(11) Through faith also Sara herself.—Rather, By faith Sarah herself also, or, even Sarah herself. This emphatic introduction of the name of Sarah may point to the unbelief which for a brief while she displayed (Genesis 18:12); but the words may simply mean, “Sarah also, on her part”—the joint recipient with Abraham of the divine promise, a promise in which it might at first seem that she had no part. (Comp. Genesis 16:1-2.) The words “was delivered of a child” are absent from the best authorities; so that we must read, “even when she was past age.” With the last words of the verse compare Hebrews 10:23.


Verse 12

(12) The stars of the sky.—Better, the stars of the heaven. (See Genesis 15:5; Genesis 22:17.)

And as the sand.—“And as the sand by the seashore, which is innumerable” (Genesis 22:17). With the first words of the verse compare Romans 4:19.


Verse 13

(13) These all died in faith.—We must not change the order of the original. Seven verses up to this point have begun with the emphatic words “by faith.” There is a change here, but not in the emphasis of this thought. We should not expect to read “By faith these died;” what is said is, “In accordance with faith all these died;” faith had been the support and guide of their life, and their death was in accordance with the same principle. That is, they (Abraham, Isaac, Jacob, Sarah) did not die in possession of what had been promised (Hebrews 11:39), but saw at a distance the blessings of which God had spoken (Hebrews 11:1).

And were persuaded of them.—These words do not belong to the true text; and the word “embraced” should be rendered “greeted,” or “saluted.” We read, therefore: “Not having received the promises, but having seen and greeted them from far” (Genesis 49:18), “and having confessed that they were strangers and sojourners upon the earth” (Genesis 47:9; Genesis 23:4). (Comp. 1 Chronicles 29:15; Psalms 39:12; Psalms 119:19; Psalms 119:54; also 1 Peter 1:1; 1 Peter 2:11. The verses which follow are a comment on this. For the last words, “on the earth.” see Hebrews 11:16.


Verse 14

(14) Such things.—“I am a stranger and a sojourner with you” (Genesis 23:4). “The days of the years of my pilgrimage. . . . the life of my fathers in the days of their pilgrimage” (Genesis 47:9).

Declare plainly that they seek a country.—Rather, make it plain that they are seeking a home, or fatherland.


Verse 15

(15) They might have had.—Rather, they would have had opportunity to return. All their life long they would have been able to claim again their earlier fatherland, by returning whence they came.


Verse 16

(16) They confess themselves but sojourners (Hebrews 11:13), and thus make it plain that they are still seeking their true home (14); and yet, if. they had sought nothing more than an earthly home, there is one already, which was once theirs, and to which they might return (15); hence it is no earthly but a heavenly-country that they desire. This is the general current of thought in these verses, presenting a very close analogy to the argument of Hebrews 3:7 to Hebrews 4:11; here, as there, words which otherwise might appear to have but an earthly reference are seen to have a higher and a spiritual import. In Hebrews 11:8-9 we have before us only the land of inheritance, but in Hebrews 11:10 the heavenly rest; and in Hebrews 11:13 words which as read in Genesis might seem to refer to a wandering life in the land of Canaan are taken as a confession of sojourning upon earth. It is not necessary to suppose that the desires and yearnings of “the fathers” expressed themselves in the definite forms which later revelation has made familiar; in all that is essential the hope existed, whilst the mode of the fulfilment was unknown. Through faith the patriarchs were willing to connect their whole life and that of their children with waiting at God’s bidding for the fulfilment of a promise—wandering and sojourning until God’s own time should come when He would grant a home in a country of their own. And yet each of these servants of God recognised that relation to God in which lay the foundation of the promise to him to be personal and abiding. If these two thoughts be united, it will be easy to see how each one for himself would be led to regard the state of wandering in which he spent his life as an emblem of a state of earthly waiting for an enduring home; the sojourning in the land was a constant symbol of the sojourning upon earth. Hence (see the passages quoted in Hebrews 11:13) the same language is used from age to age after Canaan is received as an inheritance. (Comp. Hebrews 4:9; and see Exodus 3:15, and Matthew 22:31-32.)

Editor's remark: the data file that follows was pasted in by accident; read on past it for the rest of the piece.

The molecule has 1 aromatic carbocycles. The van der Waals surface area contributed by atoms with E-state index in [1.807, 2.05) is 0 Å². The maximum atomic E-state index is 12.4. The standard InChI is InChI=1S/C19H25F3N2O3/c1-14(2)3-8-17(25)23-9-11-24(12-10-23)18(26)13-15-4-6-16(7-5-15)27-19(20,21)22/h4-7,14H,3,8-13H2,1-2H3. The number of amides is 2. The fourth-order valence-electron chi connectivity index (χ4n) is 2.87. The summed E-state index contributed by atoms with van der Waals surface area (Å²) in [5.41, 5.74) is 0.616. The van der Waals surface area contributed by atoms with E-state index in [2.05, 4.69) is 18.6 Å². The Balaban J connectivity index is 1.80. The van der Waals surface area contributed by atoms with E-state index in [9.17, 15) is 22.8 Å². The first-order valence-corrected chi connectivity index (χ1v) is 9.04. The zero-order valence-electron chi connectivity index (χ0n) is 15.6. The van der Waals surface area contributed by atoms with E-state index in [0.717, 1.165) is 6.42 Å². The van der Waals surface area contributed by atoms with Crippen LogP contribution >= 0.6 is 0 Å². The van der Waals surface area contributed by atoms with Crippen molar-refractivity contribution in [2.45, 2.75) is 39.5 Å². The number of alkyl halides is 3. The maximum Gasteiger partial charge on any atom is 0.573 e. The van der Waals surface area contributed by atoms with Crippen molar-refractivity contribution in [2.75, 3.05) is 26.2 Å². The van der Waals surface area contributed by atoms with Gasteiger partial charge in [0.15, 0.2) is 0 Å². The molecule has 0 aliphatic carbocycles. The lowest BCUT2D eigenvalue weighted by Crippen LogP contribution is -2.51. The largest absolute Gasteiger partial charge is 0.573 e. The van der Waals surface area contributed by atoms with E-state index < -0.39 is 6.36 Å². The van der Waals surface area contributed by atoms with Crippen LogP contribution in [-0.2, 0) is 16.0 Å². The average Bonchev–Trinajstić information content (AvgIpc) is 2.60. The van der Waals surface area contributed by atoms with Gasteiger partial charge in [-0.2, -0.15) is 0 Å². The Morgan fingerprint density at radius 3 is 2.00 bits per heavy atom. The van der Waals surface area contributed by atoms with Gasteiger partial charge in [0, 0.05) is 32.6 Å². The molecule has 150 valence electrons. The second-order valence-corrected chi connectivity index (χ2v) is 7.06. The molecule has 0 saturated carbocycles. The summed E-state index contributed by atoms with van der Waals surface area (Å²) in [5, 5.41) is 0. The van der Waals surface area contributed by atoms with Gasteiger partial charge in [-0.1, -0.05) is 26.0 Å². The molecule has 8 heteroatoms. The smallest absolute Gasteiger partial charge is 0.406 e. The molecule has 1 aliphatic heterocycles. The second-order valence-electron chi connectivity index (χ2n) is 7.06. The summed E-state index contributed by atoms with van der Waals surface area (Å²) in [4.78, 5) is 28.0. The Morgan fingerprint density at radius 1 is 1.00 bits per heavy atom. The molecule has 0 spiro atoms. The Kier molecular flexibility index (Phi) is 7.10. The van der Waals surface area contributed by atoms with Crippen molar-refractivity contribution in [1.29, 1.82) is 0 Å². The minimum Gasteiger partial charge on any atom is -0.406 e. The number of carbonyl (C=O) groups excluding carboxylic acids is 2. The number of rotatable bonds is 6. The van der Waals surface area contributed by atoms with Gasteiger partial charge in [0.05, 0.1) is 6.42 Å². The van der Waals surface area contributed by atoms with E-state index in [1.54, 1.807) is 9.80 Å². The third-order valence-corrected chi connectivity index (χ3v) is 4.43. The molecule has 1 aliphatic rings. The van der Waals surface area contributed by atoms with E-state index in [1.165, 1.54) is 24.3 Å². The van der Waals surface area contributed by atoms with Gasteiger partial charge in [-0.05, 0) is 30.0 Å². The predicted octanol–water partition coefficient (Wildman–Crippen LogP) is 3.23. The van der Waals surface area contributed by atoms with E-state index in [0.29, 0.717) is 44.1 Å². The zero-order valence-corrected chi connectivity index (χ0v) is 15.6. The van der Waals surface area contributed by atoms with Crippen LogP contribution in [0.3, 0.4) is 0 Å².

But now.—See Hebrews 8:6; the meaning is not “at this present time,” but “as the case stands in truth.”

Wherefore God is not ashamed.—Rather, Wherefore God is not ashamed of them (compare Hebrews 2:11). Because of this lofty desire, or rather, because of the faith and love towards Him in which the desire was founded, and of which therefore the longing for a heavenly country was the expression, God is not ashamed of them, to be called (literally surnamed) their God (Genesis 17:7; Genesis 26:24; Genesis 28:13; Exodus 3:6; et al.). That He is not ashamed of them He has shown, “for He prepared for them a city.” Before the desire existed the home had been provided. (Comp. Matthew 25:34.)


Verse 17

(17) The patriarchs displayed their faith in the attitude of their whole life, and in their death. This has been the thought of the preceding verses; the writer now passes to the lessons taught by particular actions and events.